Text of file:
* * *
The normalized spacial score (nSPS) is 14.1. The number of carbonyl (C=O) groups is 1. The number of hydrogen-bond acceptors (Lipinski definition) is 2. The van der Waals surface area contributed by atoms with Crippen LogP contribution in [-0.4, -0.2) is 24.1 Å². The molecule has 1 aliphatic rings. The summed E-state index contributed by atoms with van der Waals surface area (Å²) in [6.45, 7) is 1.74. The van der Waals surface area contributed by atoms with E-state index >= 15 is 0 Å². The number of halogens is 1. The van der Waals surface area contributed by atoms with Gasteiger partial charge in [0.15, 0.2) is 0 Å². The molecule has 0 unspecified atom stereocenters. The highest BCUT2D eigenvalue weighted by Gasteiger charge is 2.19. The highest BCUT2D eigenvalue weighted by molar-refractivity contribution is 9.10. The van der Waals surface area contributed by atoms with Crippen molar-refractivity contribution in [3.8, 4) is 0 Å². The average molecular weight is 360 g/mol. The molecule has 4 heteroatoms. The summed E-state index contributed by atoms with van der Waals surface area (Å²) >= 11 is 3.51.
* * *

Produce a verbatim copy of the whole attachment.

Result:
The normalized spacial score (nSPS) is 14.1. The number of carbonyl (C=O) groups is 1. The number of hydrogen-bond acceptors (Lipinski definition) is 2. The van der Waals surface area contributed by atoms with Crippen LogP contribution in [-0.4, -0.2) is 24.1 Å². The molecule has 1 aliphatic rings. The summed E-state index contributed by atoms with van der Waals surface area (Å²) in [6.45, 7) is 1.74. The van der Waals surface area contributed by atoms with E-state index >= 15 is 0 Å². The number of halogens is 1. The van der Waals surface area contributed by atoms with Gasteiger partial charge in [0.15, 0.2) is 0 Å². The molecule has 0 unspecified atom stereocenters. The highest BCUT2D eigenvalue weighted by Gasteiger charge is 2.19. The highest BCUT2D eigenvalue weighted by molar-refractivity contribution is 9.10. The van der Waals surface area contributed by atoms with Crippen molar-refractivity contribution in [3.8, 4) is 0 Å². The average molecular weight is 360 g/mol. The molecule has 4 heteroatoms. The summed E-state index contributed by atoms with van der Waals surface area (Å²) >= 11 is 3.51.